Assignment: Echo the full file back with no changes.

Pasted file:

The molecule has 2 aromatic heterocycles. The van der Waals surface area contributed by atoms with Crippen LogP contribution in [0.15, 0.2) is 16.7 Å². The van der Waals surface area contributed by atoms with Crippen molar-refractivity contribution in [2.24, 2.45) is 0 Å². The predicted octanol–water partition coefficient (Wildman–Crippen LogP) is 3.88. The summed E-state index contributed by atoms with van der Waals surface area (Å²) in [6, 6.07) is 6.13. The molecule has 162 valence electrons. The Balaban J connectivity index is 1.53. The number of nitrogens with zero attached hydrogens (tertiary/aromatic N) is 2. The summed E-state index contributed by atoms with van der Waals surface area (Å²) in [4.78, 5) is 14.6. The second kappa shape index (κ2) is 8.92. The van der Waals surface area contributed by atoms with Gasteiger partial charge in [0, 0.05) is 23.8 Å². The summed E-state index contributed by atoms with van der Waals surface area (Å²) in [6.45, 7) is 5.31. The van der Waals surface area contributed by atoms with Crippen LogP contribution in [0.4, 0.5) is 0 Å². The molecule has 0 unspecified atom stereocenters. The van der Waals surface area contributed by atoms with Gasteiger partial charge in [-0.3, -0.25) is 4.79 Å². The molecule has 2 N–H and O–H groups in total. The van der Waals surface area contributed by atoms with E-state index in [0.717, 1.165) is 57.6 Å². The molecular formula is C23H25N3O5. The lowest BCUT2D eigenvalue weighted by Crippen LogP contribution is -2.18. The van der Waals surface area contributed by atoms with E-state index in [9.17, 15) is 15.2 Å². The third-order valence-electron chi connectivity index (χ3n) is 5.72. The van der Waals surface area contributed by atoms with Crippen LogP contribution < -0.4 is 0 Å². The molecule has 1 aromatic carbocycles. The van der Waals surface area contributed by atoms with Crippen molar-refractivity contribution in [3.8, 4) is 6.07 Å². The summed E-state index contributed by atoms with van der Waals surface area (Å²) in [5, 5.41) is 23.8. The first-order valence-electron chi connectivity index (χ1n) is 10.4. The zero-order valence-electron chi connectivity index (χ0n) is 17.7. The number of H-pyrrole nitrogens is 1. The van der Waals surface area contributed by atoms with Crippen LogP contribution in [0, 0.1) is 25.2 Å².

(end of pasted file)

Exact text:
The molecule has 2 aromatic heterocycles. The van der Waals surface area contributed by atoms with Crippen LogP contribution in [0.15, 0.2) is 16.7 Å². The van der Waals surface area contributed by atoms with Crippen molar-refractivity contribution in [2.24, 2.45) is 0 Å². The predicted octanol–water partition coefficient (Wildman–Crippen LogP) is 3.88. The summed E-state index contributed by atoms with van der Waals surface area (Å²) in [6, 6.07) is 6.13. The molecule has 162 valence electrons. The Balaban J connectivity index is 1.53. The number of nitrogens with zero attached hydrogens (tertiary/aromatic N) is 2. The summed E-state index contributed by atoms with van der Waals surface area (Å²) in [4.78, 5) is 14.6. The second kappa shape index (κ2) is 8.92. The van der Waals surface area contributed by atoms with Gasteiger partial charge in [0, 0.05) is 23.8 Å². The summed E-state index contributed by atoms with van der Waals surface area (Å²) in [6.45, 7) is 5.31. The van der Waals surface area contributed by atoms with Crippen LogP contribution in [0.4, 0.5) is 0 Å². The molecule has 0 unspecified atom stereocenters. The van der Waals surface area contributed by atoms with Gasteiger partial charge in [-0.3, -0.25) is 4.79 Å². The molecule has 2 N–H and O–H groups in total. The van der Waals surface area contributed by atoms with E-state index in [0.717, 1.165) is 57.6 Å². The molecular formula is C23H25N3O5. The lowest BCUT2D eigenvalue weighted by Crippen LogP contribution is -2.18. The van der Waals surface area contributed by atoms with E-state index in [9.17, 15) is 15.2 Å². The third-order valence-electron chi connectivity index (χ3n) is 5.72. The van der Waals surface area contributed by atoms with Crippen LogP contribution < -0.4 is 0 Å². The molecule has 1 aromatic carbocycles. The van der Waals surface area contributed by atoms with Crippen molar-refractivity contribution in [3.8, 4) is 6.07 Å². The summed E-state index contributed by atoms with van der Waals surface area (Å²) in [5, 5.41) is 23.8. The first-order valence-electron chi connectivity index (χ1n) is 10.4. The zero-order valence-electron chi connectivity index (χ0n) is 17.7. The number of H-pyrrole nitrogens is 1. The van der Waals surface area contributed by atoms with Crippen LogP contribution in [0, 0.1) is 25.2 Å².